At E3 a few months ago, we had a chance to try out a sample build of Past Cure, an upcoming title from German indie group Phantom 8 Studio. What we saw during that time was a bit rough, but still showed some promise…at least, enough for us to keep an eye on the game.
This past week, we got the opportunity to try out a new preview build of the game. Rather than just a couple of random levels like the E3 demo, this version included the opening hours of the game, letting us see the various themes and mechanics presented in the form of the game’s intended experience.
First off, this build was still a rough beta; Past Cure was recently announced for full release in February 2018, so the final version is still a ways off.
The game starts off with the same portion I went hands on with at E3, following main character Ian as he navigates a maze-like building, with doors turning into portals releasing glowing white mannequin-like creatures. This time, however, we have some context: this sequence is a recurring nightmare that Ian suffers nightly.
Completing this portion moved me into a brand new part of the game, where I learned more of the narrative of Past Cure. As it turns out, Ian is some kind of spy or secret agent with a touch of amnesia, being unable to remember a recent chunk of his life. Moving through his house and interacting with objects promps some exposition from Ian, as he waxes nostalgic on various memories that he still has.
I also quickly learned that two more things about our main character: he has some kind of medical condition that causes him to hallucinate the mannequin creatures from his dreams, and that he’s mysteriously gained psychic powers allowing him to slow his perception of time and induce out-of-body experiences. None of this seems to slow Ian down, though, as he’s quickly thrust into a new mission – one that goes mostly unexplained.
After a painfully long tutorial segment on Ian’s powers, I entered the first level of the game proper. This area turned out to be the same segment I observed the game’s developers play at E3, making my way through a parking garage littered with enemy agents. While the game seems to encourage playing stealthily, I often found this difficult to do. There was no real way to gauge enemy lines-of-sight, and they occasionally spotted me through the cover I was hiding behind. Thus, I ended up mostly relying on gunplay to get through. Luckily, the gunplay is still solid, and having access to Ian’s time-slowing skill made taking everyone down a relative breeze.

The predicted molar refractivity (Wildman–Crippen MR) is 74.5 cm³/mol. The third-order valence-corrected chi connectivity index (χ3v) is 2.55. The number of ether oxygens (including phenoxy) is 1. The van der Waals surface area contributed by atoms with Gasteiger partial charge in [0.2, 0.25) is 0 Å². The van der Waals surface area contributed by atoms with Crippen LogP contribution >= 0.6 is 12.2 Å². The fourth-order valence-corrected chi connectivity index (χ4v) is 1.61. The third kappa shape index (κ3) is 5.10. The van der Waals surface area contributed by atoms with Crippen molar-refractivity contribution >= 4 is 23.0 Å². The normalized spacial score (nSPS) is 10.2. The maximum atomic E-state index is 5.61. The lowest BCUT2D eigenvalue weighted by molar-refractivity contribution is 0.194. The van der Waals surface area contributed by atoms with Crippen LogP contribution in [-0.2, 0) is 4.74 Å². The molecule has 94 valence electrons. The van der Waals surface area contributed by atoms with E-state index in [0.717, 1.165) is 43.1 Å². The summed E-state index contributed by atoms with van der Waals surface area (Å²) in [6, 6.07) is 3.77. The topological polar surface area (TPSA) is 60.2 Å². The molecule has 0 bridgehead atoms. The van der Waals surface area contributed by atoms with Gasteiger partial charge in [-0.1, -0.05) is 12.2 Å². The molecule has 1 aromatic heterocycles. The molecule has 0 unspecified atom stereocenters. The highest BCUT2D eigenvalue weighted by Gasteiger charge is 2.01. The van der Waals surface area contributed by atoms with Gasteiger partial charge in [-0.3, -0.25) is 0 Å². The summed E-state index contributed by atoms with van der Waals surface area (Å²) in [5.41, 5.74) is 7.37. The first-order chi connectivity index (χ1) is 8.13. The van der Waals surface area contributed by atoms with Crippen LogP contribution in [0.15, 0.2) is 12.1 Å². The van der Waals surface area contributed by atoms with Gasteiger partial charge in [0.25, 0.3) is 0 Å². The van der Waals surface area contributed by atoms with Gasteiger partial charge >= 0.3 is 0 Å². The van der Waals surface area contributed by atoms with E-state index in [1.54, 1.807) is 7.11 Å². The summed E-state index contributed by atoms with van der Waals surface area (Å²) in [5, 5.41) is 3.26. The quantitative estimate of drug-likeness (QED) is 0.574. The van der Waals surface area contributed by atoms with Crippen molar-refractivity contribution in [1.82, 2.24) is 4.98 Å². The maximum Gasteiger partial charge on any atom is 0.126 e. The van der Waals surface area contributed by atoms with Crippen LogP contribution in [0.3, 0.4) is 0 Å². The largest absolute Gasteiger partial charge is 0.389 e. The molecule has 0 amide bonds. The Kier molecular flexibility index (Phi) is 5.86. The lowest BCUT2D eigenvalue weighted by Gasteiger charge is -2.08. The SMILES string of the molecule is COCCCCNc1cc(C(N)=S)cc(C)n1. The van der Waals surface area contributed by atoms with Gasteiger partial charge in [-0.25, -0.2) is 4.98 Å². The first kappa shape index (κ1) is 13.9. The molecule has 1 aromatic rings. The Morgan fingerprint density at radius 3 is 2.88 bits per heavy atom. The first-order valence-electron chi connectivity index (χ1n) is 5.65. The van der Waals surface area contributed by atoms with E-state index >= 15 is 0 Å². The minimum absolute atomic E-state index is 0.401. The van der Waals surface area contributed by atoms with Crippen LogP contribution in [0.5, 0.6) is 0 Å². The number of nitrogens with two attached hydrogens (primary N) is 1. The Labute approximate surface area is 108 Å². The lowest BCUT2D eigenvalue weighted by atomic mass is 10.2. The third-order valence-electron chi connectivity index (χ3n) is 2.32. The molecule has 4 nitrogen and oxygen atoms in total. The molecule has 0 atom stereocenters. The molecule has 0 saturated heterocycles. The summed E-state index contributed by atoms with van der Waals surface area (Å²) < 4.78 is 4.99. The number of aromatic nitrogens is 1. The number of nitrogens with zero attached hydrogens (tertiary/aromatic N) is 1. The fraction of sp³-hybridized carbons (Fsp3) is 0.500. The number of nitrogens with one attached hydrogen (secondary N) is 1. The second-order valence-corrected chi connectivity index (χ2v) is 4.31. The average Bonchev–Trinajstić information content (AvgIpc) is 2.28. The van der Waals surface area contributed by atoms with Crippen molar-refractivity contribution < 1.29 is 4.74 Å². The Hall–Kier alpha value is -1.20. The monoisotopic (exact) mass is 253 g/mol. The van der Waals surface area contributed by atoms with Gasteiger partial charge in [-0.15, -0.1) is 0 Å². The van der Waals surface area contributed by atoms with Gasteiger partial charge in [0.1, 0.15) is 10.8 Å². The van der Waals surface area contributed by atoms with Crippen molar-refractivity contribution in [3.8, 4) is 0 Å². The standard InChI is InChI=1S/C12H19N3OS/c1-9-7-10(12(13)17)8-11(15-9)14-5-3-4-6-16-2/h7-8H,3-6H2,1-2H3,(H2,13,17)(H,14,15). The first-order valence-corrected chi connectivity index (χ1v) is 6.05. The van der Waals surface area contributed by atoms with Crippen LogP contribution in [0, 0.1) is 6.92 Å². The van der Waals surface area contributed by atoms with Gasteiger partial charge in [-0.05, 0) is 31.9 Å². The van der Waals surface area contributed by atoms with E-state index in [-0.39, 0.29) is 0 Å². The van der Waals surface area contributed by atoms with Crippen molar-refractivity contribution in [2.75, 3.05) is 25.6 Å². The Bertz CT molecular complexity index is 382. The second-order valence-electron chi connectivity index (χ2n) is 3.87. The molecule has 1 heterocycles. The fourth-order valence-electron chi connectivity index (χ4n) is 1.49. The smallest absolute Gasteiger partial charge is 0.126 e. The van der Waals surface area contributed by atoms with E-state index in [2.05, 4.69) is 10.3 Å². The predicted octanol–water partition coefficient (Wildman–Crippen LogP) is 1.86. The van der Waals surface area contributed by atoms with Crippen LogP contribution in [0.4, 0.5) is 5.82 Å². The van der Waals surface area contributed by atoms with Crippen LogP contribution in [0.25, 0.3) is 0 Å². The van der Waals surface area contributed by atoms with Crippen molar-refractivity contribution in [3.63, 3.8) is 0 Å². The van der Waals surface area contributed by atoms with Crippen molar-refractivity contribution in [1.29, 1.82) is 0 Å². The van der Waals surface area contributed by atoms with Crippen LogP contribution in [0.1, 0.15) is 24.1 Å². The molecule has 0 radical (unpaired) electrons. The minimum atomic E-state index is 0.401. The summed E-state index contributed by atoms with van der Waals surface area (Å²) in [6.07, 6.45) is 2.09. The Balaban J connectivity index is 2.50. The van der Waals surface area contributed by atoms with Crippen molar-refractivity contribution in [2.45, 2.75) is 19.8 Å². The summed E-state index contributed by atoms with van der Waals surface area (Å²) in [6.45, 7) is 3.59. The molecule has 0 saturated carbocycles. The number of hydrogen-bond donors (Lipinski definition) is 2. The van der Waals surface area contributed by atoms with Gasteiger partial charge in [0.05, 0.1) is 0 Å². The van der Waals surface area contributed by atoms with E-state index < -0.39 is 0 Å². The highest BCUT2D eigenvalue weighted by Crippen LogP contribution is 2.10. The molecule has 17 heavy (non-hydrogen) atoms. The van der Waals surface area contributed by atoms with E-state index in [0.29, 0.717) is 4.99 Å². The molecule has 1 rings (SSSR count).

After completing a little over half of the level, the preview then moved me to a sequence from later in the game. This part showcased more of the Silent Hill-inspired horror the devs mentioned during my meeting with them. Ian is forced to navigate a dark prison-like environment to find keys and solve a quick puzzle, while avoiding much more intense mannequin creatures. The atmosphere here stood in stark contrast to the rest of the demo, and I quite liked this change of pace, but the demo unfortunately ended after only about fifteeen minutes here.
Overall, I came away from this newest build with a much more solid feel for the game…but also some remaining hesitancies. Some of the dialogue was awkward, with Ian’s constant internal exposition becoming somewhat annoying. The tutorial portion, like I mentioned earlier, was overly long, often forcing me to slowly walk though sterile environments while voice clips played in the background.
However, this demo was much more reflective of the visual style that so attracted me in the game’s trailers. The various dream sequences, and especially the horror-esque segment, made great use of simple yet effective designs. Using Ian’s various powers was a fun subtle twist on the stealh formula as well.
I’m still keeping a hesitant eye on Past Cure. Again, this demo was still of an early build, and there’s plenty of time for the rough edges to be honed down. There’s quite a bit of potential here, and I’m looking forward to seeing if the game achieves it.
Preview build provided by Phantom 8 Studio. Screenshots taken by author.